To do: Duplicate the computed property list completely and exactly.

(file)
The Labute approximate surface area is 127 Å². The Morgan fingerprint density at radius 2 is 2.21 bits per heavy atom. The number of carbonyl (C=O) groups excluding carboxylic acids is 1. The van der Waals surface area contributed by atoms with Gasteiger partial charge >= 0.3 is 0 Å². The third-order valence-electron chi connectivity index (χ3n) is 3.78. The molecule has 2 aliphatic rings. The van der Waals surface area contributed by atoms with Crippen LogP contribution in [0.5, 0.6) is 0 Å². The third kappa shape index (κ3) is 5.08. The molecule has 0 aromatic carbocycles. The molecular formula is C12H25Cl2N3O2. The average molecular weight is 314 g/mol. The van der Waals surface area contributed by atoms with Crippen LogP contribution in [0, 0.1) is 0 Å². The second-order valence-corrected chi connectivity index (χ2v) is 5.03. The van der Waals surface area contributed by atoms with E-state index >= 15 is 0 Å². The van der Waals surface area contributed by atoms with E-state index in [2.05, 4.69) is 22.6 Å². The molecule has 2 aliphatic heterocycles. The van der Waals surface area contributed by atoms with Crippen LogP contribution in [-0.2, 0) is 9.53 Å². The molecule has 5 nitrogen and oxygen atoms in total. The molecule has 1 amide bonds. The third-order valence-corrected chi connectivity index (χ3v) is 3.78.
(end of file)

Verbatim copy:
The Labute approximate surface area is 127 Å². The Morgan fingerprint density at radius 2 is 2.21 bits per heavy atom. The number of carbonyl (C=O) groups excluding carboxylic acids is 1. The van der Waals surface area contributed by atoms with Gasteiger partial charge >= 0.3 is 0 Å². The third-order valence-electron chi connectivity index (χ3n) is 3.78. The molecule has 2 aliphatic rings. The van der Waals surface area contributed by atoms with Crippen LogP contribution in [0.5, 0.6) is 0 Å². The third kappa shape index (κ3) is 5.08. The molecule has 0 aromatic carbocycles. The molecular formula is C12H25Cl2N3O2. The average molecular weight is 314 g/mol. The van der Waals surface area contributed by atoms with Crippen LogP contribution in [0, 0.1) is 0 Å². The second-order valence-corrected chi connectivity index (χ2v) is 5.03. The van der Waals surface area contributed by atoms with E-state index >= 15 is 0 Å². The van der Waals surface area contributed by atoms with E-state index in [2.05, 4.69) is 22.6 Å². The molecule has 2 aliphatic heterocycles. The van der Waals surface area contributed by atoms with Crippen LogP contribution in [-0.2, 0) is 9.53 Å². The molecule has 5 nitrogen and oxygen atoms in total. The molecule has 1 amide bonds. The third-order valence-corrected chi connectivity index (χ3v) is 3.78.